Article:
That explained, the point of questioning I had for the standard Revolt 2 is primarily the lack of hard drive. IBP is trying to come in at a clean $900 and, given the nature of the case, they're trying to deploy an SSD to showcase the faceplate. They're also advertising it as a gaming system, though, and a 120GB SSD just isn't going to cut it for anyone. Maybe someone living off of Steam streaming can get by, but that's a small audience. It'd be a shame to drop the SSD for an HDD – again, because of the showroom nature of the case – but it would make more sense. iBUYPOWER allows a 1TB HDD to be added for $60 (a fair price) on the configuration page – we just strongly believe it should be a default component. If you're buying the Revolt 2 “standard,” just know that it's only got 120GB of storage stock, then throw on a hard drive.
Now, if you were to properly DIY a build like this, you'd probably drop the motherboard SKU and allocated some funding toward an upgraded GPU (like a GTX 960 or R9 380X). Even though the difference between the part-for-part builds is just $47 after Windows, that's enough of a gap where a GTX 960 would be within range. This is why the low-end SKUs generally reflect poorer value from all SIs, since smaller amounts of money can be used to make bigger upgrades.
A ~$147 delta between DIY and prebuilt systems is a good deal. That's cheap, really, considering that Windows is pre-installed (there's $100, assuming no MSDN/school access), the custom case, and the fact that someone's building it for you. That's not to say we couldn't do it cheaper with different parts selection, but that exits apples-to-apples comparisons. iBUYPOWER retains a fair pricing structure for the components offered.
At the high-end, iBUYPOWER's value is significant and the case is most at home, able to showoff flashier, higher-end parts.
Here's an important point to bring up: For a rig with a GTX 970 and Core i7 CPU, the original power supply listing was “350W (Free Upgrade to 700W).” The company was shipping 700W PSUs with the build – more than ample – but did list the 350W as an assumed baseline when no 'free upgrade' is active, should a time ever exist. We talked to iBUYPOWER about this and urged that 350W is cutting it very close (our testing of comparable configurations landed us at ~290-300W draw – a little uncomfortable). We assumed that iBUYPOWER was trying to add perceived value (a standard sales technique, and one for which we don't criticize the company) and never intended to ship the low-end unit, but still wanted to talk about it. Immediately following our explanation of concerns, the IBP team updated the website to “400W (Free Upgrade to 800W)”.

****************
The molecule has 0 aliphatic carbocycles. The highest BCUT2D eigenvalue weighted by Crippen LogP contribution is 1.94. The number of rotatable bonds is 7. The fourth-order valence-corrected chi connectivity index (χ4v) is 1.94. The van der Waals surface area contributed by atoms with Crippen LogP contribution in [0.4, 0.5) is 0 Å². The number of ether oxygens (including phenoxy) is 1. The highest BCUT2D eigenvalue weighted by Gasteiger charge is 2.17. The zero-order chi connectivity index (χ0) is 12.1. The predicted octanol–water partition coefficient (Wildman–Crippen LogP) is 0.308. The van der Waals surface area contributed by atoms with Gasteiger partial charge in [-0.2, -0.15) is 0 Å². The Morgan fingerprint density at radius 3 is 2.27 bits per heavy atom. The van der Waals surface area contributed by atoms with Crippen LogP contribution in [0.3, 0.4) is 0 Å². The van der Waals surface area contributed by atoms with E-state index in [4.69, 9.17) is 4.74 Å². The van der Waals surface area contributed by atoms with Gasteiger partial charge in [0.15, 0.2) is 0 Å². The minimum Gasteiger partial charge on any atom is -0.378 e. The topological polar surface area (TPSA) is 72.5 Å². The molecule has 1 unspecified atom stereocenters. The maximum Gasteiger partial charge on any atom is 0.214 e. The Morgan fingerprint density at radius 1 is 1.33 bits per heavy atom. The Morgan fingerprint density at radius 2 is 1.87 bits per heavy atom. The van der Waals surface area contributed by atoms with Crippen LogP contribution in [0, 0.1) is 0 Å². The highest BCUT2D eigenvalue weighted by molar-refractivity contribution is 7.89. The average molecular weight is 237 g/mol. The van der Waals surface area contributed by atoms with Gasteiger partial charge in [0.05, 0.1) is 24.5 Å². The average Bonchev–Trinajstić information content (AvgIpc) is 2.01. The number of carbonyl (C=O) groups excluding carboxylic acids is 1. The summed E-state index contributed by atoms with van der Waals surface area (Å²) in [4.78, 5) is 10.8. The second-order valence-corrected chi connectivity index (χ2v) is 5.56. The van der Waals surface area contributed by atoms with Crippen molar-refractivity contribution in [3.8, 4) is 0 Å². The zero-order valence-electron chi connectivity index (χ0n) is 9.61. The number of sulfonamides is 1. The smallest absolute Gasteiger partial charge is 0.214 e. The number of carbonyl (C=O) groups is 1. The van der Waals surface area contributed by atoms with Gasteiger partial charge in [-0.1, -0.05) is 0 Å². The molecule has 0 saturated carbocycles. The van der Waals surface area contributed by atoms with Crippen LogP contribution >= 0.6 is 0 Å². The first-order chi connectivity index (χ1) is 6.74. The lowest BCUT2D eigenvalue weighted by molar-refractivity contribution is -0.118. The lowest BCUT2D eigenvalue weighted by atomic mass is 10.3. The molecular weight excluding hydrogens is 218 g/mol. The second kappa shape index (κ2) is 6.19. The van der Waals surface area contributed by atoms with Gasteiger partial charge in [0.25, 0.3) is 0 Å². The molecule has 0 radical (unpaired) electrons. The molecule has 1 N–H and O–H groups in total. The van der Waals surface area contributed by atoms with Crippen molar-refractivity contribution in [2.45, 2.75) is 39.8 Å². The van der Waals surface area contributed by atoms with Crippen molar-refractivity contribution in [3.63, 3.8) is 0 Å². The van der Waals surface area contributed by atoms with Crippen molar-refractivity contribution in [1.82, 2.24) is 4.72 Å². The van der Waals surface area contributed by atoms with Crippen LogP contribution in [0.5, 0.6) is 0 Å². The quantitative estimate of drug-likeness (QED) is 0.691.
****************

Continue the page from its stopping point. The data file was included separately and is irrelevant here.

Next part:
That's fine. 400W is totally acceptable for the configuration, assuming it ever even ships with such a PSU. The responsiveness from iBUYPOWER's team is encouraging, and the level-headed reception to criticism shows a willingness to listen. That's the kind of support you want from a PC building company, seeing as one of the primary use cases is a buyer who doesn't know how to DIY (and would rather have it done for them). Not every manufacturer or SI is so open to criticism.
Another point that we liked: iBUYPOWER does not allow configuration of the Revolt 2 with air coolers – even low-profile ones. Given the thermal concerns, an air cooled CPU would likely suffocate for air and would be battled against by the PSU (fan facing the CPU block). An air cooler would be buried between the PSU, RAM, and video card, and LP coolers are always push fans – so they need room over-head to breathe. Forcing a CLC (the Asetek 550LC is more-or-less the same as the 'upgrade' Corsair H55) means we side-step thermal throttling on the CPU front.
Revolt 2 Case Walkthrough
Enough value proposition.